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Lord Anderson of Swansea: My Lords, within two years it is projected that aid to Africa will be 50 per cent more than the total FCO budget. Yet Kenya, for example, shows that although there is abundance of aid, the politics can be wrong and can mar much of the effect of that aid. Is my noble friend sensitive to the view that the balance between the two departments may not be quite right?

Lord Malloch-Brown: My Lords, my noble friend asks another of those questions to which I would not presume to have an answer. Obviously diplomacy does not require the huge and heavy project expenditures that poverty reduction requires. Therefore, although these comparisons are important in ensuring that the Foreign Office is properly funded for its critical work in Africa and elsewhere, this is a comparison between apples and oranges. DfID is doing great work meeting the British goal, committed to at Gleneagles, of doubling our assistance to Africa by 2010 in a way that makes a tangible difference, such as more kids in school, better public health and better governance in Africa.

Baroness Northover: My Lords, does the Minister agree that now is not the time to cut back on aid to Africa? Surely he is right when he says that the FCO and DfID should complement each other. However, does he share my enormous concern from my experience of visiting some of these places that enormous expertise is being lost as the FCO cuts back on staff, particularly those who have a long track record in some of these countries? Given the critical need to have expertise, particularly in developing countries in Africa, the Middle East and the Far East, what is being done to ensure that people with great experience are retained?

Lord Malloch-Brown: My Lords, the noble Baroness puts her finger on the recognition shared by all current or former Ministers in the Foreign Office that it has huge expertise—language knowledge and cultural knowledge of countries—that does not exist outside. It is a talent pool that we must preserve. We are moving more diplomats from posts in places such as Europe to posts in developing countries. We are making the leadership of those missions—the ambassador and high-commissioner positions—more senior, relative to the old European transatlantic footprint. We are making efforts to do this, but I share the noble Baroness’s concern that we do not lose the human capital of the FCO.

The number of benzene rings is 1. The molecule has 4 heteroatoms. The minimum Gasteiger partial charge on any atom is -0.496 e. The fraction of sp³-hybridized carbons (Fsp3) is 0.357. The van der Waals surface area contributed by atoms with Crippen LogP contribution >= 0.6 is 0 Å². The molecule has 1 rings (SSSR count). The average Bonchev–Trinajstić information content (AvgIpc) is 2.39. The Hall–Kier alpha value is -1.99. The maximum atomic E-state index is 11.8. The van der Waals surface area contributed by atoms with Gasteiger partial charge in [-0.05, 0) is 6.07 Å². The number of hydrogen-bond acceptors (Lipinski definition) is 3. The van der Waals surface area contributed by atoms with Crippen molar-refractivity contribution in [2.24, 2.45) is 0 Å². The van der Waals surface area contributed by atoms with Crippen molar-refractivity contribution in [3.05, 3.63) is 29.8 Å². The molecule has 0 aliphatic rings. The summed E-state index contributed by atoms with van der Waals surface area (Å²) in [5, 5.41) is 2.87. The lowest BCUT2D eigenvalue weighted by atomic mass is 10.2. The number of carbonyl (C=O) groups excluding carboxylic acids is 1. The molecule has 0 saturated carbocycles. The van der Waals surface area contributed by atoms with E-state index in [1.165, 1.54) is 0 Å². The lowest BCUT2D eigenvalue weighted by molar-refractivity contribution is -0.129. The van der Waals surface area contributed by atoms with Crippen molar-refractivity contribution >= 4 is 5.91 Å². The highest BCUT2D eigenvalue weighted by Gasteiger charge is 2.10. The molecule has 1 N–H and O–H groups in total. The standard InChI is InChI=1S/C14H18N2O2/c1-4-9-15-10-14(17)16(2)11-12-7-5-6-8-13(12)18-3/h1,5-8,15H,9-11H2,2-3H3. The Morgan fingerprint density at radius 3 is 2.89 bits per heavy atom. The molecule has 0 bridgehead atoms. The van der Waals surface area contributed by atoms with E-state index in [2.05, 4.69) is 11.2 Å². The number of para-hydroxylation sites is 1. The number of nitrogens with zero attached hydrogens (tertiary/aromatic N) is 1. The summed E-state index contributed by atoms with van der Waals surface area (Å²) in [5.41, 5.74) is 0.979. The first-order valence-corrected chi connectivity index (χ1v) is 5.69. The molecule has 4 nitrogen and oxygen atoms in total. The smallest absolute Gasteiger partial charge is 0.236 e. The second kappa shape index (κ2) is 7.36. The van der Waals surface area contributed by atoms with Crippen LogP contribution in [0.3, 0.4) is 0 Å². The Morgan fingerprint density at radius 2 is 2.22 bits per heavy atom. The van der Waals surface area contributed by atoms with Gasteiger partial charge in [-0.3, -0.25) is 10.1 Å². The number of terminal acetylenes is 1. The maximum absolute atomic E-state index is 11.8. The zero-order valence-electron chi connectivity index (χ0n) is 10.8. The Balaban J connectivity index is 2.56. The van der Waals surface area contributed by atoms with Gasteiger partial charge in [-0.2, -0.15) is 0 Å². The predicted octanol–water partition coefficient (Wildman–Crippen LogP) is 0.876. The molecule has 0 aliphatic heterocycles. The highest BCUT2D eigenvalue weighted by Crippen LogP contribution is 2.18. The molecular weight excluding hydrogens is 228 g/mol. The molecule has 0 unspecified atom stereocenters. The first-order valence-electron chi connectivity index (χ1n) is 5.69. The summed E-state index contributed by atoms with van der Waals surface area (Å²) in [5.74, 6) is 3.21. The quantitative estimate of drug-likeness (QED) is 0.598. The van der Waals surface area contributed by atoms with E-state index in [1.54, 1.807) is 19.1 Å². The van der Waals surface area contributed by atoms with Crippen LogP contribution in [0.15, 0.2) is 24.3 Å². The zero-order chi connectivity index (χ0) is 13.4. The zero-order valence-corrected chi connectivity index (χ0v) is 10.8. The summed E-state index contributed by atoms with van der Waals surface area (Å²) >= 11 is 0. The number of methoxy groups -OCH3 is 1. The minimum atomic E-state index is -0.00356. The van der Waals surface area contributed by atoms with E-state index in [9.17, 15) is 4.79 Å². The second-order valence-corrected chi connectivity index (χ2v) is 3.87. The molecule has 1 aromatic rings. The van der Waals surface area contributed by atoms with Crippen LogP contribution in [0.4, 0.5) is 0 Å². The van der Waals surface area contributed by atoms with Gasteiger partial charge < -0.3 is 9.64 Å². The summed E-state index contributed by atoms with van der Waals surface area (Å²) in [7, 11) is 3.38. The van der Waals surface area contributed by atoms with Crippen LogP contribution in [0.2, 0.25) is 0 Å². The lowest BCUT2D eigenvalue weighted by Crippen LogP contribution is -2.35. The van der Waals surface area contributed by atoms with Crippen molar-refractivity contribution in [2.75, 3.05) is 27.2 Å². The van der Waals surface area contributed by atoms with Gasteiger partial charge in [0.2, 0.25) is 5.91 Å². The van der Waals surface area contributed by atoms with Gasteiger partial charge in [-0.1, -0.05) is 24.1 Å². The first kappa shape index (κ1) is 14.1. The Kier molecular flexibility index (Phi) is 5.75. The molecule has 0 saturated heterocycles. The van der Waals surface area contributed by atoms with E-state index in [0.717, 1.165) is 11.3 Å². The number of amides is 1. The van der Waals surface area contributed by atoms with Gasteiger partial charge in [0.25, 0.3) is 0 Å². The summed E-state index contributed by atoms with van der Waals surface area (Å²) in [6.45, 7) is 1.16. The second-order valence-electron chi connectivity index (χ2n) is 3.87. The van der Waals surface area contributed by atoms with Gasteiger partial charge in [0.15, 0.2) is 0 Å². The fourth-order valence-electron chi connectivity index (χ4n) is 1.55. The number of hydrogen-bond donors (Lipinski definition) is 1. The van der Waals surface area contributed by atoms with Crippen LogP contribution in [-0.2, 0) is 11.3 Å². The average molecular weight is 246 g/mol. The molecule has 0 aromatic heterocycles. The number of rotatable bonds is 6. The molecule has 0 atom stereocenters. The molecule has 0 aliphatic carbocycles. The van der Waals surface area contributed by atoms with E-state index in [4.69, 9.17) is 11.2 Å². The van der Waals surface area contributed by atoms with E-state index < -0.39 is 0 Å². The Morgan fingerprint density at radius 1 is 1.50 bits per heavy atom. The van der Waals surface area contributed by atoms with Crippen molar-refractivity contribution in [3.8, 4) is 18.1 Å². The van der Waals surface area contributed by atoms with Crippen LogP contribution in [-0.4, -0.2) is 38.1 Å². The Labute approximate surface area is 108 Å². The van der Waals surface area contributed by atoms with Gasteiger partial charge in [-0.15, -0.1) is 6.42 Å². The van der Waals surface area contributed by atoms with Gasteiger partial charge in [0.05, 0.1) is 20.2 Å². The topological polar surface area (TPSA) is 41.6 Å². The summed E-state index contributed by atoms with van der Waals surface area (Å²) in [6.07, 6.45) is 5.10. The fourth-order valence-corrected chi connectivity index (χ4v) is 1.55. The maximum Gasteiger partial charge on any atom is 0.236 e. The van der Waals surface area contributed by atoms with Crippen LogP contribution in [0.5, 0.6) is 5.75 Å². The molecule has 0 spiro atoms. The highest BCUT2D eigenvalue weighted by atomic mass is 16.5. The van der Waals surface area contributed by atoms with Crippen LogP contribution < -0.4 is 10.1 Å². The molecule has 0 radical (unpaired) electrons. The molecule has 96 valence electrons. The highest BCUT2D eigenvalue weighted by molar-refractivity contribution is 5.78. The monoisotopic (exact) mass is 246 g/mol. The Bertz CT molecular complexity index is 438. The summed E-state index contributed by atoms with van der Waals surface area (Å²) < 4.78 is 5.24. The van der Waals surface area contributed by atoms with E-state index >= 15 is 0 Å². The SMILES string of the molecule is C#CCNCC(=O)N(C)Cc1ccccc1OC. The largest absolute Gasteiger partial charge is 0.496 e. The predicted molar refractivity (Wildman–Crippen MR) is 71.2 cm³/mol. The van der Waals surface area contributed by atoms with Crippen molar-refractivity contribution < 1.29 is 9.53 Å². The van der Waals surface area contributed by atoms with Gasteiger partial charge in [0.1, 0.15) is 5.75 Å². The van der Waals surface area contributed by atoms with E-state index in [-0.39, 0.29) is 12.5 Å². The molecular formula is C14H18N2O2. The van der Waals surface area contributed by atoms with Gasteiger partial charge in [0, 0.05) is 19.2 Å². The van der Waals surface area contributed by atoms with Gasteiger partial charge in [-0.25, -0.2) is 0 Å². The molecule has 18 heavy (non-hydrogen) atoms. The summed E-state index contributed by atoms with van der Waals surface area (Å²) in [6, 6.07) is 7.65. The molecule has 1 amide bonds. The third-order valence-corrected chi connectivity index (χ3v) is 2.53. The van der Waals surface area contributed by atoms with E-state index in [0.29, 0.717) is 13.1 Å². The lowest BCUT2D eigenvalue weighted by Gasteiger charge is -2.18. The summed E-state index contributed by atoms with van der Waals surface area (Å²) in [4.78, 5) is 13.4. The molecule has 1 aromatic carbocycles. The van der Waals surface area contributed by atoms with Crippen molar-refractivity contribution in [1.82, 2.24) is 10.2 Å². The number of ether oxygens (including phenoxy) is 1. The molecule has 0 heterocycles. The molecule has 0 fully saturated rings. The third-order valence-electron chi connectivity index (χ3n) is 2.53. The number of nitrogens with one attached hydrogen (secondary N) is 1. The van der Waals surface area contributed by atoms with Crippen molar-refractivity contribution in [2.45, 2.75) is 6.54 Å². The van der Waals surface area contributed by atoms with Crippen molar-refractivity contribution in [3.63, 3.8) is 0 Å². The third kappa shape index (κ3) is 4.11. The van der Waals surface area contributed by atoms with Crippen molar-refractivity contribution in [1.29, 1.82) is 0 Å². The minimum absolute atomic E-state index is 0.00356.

Lord Howe of Aberavon: My Lords, does the Minister recall that the first speech made by the present Foreign Secretary described the Foreign Office as a “unique global asset”, and that the Foreign Secretary said in his most recent speech that:

Given those premises, is the Minister not a little disturbed by the fact that we have no diplomatic representation whatever in 23 out of 53 African states?

Lord Malloch-Brown: My Lords, the noble and learned Lord, in his quotations from my right honourable friend the Foreign Secretary, rightly points to the fact that the Foreign Secretary and I, with our other ministerial

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colleagues, are deeply committed to building an effective Foreign Office. We are pleased that we did a little better in this budget round that we had done in recent years. Although we do not have missions in 23 African states, that means that we are still just ahead of the game, with missions in the majority of African countries. If anything, we are trying to grow our diplomatic footprint in Africa as a reflection of the increased importance that we give to that region.

The Lord Bishop of Liverpool: My Lords, is the Minister aware that a recent report from the World Health Organisation estimated that 40 per cent of healthcare provision in sub-Saharan Africa is provided by the churches in Africa? Does DfID have a strategy to engage those assets in delivering better healthcare systems for Africa?

Lord Malloch-Brown: My Lords, having run the UNDP for many years I know extremely well, at a personal level, the extraordinary contribution of churches to service delivery in both health and education at the community level. I have made a point of saying that to friends and colleagues in DfID, and I understand from conversations that it is recognised and that collaboration is growing. However, I fear that I will have to refer the right reverend Prelate to those colleagues for a fuller answer.